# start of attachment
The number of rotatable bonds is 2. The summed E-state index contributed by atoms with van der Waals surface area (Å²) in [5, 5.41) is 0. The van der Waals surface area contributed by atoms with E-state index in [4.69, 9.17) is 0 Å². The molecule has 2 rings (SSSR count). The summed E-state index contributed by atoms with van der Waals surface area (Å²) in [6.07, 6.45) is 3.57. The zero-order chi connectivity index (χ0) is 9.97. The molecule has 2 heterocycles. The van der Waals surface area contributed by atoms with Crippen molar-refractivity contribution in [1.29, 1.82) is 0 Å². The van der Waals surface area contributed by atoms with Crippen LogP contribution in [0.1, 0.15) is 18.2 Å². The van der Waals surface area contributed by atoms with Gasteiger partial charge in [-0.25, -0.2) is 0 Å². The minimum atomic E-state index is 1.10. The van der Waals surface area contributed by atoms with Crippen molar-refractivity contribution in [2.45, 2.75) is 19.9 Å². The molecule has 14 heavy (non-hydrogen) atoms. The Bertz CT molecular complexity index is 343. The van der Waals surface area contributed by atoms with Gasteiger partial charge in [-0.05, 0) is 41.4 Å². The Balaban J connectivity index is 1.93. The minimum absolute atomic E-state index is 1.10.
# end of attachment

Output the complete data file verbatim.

The number of rotatable bonds is 2. The summed E-state index contributed by atoms with van der Waals surface area (Å²) in [5, 5.41) is 0. The van der Waals surface area contributed by atoms with E-state index in [4.69, 9.17) is 0 Å². The molecule has 2 rings (SSSR count). The summed E-state index contributed by atoms with van der Waals surface area (Å²) in [6.07, 6.45) is 3.57. The zero-order chi connectivity index (χ0) is 9.97. The molecule has 2 heterocycles. The van der Waals surface area contributed by atoms with Crippen molar-refractivity contribution in [1.29, 1.82) is 0 Å². The van der Waals surface area contributed by atoms with Crippen LogP contribution in [0.1, 0.15) is 18.2 Å². The van der Waals surface area contributed by atoms with Gasteiger partial charge in [-0.25, -0.2) is 0 Å². The minimum atomic E-state index is 1.10. The van der Waals surface area contributed by atoms with Crippen molar-refractivity contribution in [2.45, 2.75) is 19.9 Å². The molecule has 14 heavy (non-hydrogen) atoms. The Bertz CT molecular complexity index is 343. The van der Waals surface area contributed by atoms with Gasteiger partial charge in [-0.05, 0) is 41.4 Å². The Balaban J connectivity index is 1.93. The minimum absolute atomic E-state index is 1.10.